Pros & Cons of Ad-blocking: A User’s Perspective
The headline of a recent New York Times article reads both as a title and as a cautionary memo to marketers: The Rise of Ad-Blocking Software Threatens Online Revenue. Facebook, Google and other media companies are worried about the potential impact of ad-blockers reducing media reach (and revenue).
Based on the data from PageFair, a startup that helps advertisers circumvent ad-blockers, about 2% of mobile device users in the US are blocking ads. Although this percentage is low compared to other regions — about a third of Asia’s mobile users reportedly block ads — this trend is predicted to rise.
Apple enabled ad-blocking early this year with iOS 9. Browsers like Chrome and Firefox allow for extensions and add-ons that block ads. Opera announced inMarch that it now offers native ad-blocking as an opt-in function.
There are a few reasons why consumers are adopting ad-blockers:
- Quicker page loads — Faster performance from not having to download the images, scripts and analytics code that bloat file sizes.
- Aesthetically, web pages are more reader-friendly — The clutter of banners are replaced by white space.
- Blocking ads is also better for wallets — Especially for those on mobile, the reduction in bandwidth use can help lower data costs.
Above: A side-by-side comparison of a NY Times article with ads (left), versus the same article viewed with Opera’s ad-blocker activated.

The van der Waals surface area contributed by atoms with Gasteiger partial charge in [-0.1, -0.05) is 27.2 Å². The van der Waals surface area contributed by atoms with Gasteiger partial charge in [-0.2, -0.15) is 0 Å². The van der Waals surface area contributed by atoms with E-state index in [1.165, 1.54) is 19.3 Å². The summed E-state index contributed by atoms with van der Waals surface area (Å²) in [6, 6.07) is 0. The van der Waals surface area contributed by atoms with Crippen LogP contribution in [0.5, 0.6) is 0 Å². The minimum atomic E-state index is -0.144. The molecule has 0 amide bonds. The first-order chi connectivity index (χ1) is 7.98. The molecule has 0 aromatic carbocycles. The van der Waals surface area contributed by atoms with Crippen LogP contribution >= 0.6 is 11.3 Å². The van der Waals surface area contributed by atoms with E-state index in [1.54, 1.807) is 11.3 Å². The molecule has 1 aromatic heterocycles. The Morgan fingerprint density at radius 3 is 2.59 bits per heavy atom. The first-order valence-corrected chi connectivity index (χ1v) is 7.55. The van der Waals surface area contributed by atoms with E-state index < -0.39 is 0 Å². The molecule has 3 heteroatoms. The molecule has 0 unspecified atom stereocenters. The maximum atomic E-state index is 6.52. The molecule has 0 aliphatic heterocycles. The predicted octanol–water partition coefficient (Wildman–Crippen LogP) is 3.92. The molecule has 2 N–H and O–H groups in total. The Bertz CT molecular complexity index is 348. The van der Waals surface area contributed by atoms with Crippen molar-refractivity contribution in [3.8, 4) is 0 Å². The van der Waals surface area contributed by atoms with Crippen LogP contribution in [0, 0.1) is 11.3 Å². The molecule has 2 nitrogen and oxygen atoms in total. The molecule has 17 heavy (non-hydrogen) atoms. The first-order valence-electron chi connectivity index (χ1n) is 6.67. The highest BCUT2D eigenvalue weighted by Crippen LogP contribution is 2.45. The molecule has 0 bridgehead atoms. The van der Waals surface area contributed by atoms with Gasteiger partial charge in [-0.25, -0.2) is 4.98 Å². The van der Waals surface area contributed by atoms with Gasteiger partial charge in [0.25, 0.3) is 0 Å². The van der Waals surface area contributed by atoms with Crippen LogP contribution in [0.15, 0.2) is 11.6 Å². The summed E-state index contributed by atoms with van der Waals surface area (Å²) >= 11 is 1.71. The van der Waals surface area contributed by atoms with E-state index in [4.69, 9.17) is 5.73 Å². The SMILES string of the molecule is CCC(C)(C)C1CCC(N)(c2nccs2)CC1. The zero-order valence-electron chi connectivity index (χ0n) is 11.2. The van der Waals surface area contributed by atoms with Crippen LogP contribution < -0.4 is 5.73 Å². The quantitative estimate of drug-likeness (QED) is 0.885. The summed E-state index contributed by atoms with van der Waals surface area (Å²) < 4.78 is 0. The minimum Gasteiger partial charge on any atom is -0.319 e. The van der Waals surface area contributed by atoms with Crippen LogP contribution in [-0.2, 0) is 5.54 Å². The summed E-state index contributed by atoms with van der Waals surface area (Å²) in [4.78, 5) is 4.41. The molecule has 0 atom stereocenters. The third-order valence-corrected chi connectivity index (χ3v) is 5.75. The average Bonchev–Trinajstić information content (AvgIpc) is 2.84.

The New York Times created an interactive infographic on the cost of mobile ads to provide more illustrative detail on the cost of mobile ads to users. While the graphic is telling, there are reasons for not using ad-blocking software:
- Browsing data privacy risk — Some ad blocking software may be sending your browsing behaviour to a third-party server.
- Risk of web pages breaking — Blocking page scripts may hamper the functionality of some websites and lead to a broken browsing experience
- Moral adherence to the implicit advertiser-reader contract — Advertising helps fund media outlets. Hindering the earning potential of your favourite websites is detrimental to these sites’ well-being and could lead to the end of said favourite websites.
If this trend puts the projected results of a future marketing media buy at risk, then now is a good time to start thinking about alternative ways for reaching your target audience. There is added pressure for digital marketers to think more creatively about how they approach their paid, owned and earned media to reach their target audiences — and to re-visit what advertisements could look like.